Schumacher HR et al. – Rilonacept markedly reduced the occurrence of gout flares (GFs) associated with initiation of uric acid–lowering therapy (ULT). The efficacy and safety profile suggest that rilonacept may have the potential to improve long–term disease control for some patients by improving adherence to ULT therapy by reducing flares during the first months after ULT initiation.Methods
- 241 adult patients with gout, ≥2 GFs within the past year, and serum urate ≥7.5 mg/dL were initiated on allopurinol 300 mg daily and randomly allocated 1:1:1 to receive 16 once–weekly subcutaneous injections of placebo, rilonacept 80mg (R80), or rilonacept 160mg (R160), with a double (loading) dose on Day 1.
- Allopurinol was titrated to achieve serum urate <6.0 mg/dL.
- The study was powered for the primary efficacy endpoint, number of GFs per patient through Week 16.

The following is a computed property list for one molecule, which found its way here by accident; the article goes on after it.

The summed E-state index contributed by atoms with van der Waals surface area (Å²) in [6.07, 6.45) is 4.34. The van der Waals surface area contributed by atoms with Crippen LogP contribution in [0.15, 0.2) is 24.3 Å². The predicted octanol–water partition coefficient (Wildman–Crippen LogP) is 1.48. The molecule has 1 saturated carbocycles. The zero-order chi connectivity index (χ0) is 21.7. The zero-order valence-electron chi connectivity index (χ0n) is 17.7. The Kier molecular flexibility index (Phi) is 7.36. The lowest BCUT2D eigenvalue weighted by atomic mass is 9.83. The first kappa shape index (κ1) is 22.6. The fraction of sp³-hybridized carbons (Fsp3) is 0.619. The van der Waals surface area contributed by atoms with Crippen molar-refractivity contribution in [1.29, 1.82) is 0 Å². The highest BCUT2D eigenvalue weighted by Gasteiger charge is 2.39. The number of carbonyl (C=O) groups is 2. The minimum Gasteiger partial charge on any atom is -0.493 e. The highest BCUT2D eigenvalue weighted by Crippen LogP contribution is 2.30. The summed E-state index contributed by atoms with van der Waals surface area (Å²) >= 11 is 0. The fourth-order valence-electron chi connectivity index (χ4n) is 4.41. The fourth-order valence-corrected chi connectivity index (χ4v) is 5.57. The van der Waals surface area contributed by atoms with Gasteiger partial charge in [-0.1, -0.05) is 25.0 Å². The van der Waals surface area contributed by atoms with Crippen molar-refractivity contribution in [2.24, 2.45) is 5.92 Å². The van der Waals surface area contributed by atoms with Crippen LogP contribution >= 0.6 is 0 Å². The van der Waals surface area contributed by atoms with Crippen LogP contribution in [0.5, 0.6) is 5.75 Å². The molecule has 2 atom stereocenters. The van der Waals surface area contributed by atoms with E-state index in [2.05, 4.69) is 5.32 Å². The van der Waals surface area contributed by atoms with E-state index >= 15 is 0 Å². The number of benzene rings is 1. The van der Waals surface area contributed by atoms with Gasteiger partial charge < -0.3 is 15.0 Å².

- More patients in the rilonacept groups (R80 80.0%, R160 86.4%) completed the study than in the placebo group (72.5%)(P<0.05 for R160 versus placebo).
- Over 16 weeks, mean number of GFs per patient was significantly reduced by rilonacept treatment (placebo 1.06,R80 0.29 [P<0.001], R160 0.21 [P<0.001]).
- Significantly lower proportions of patients reported 1 or more GFs with R80 (18.8%) and R160 (16.3%) relative to placebo (46.8%) (both P<0.001).
- Except for injection site reactions (1.3% placebo vs 8.8% R80 [P=0.0635, post–hoc analysis] and 19.8% R160 [P=0.0001, post–hoc analysis]), the incidence of adverse events was generally balanced among treatment groups.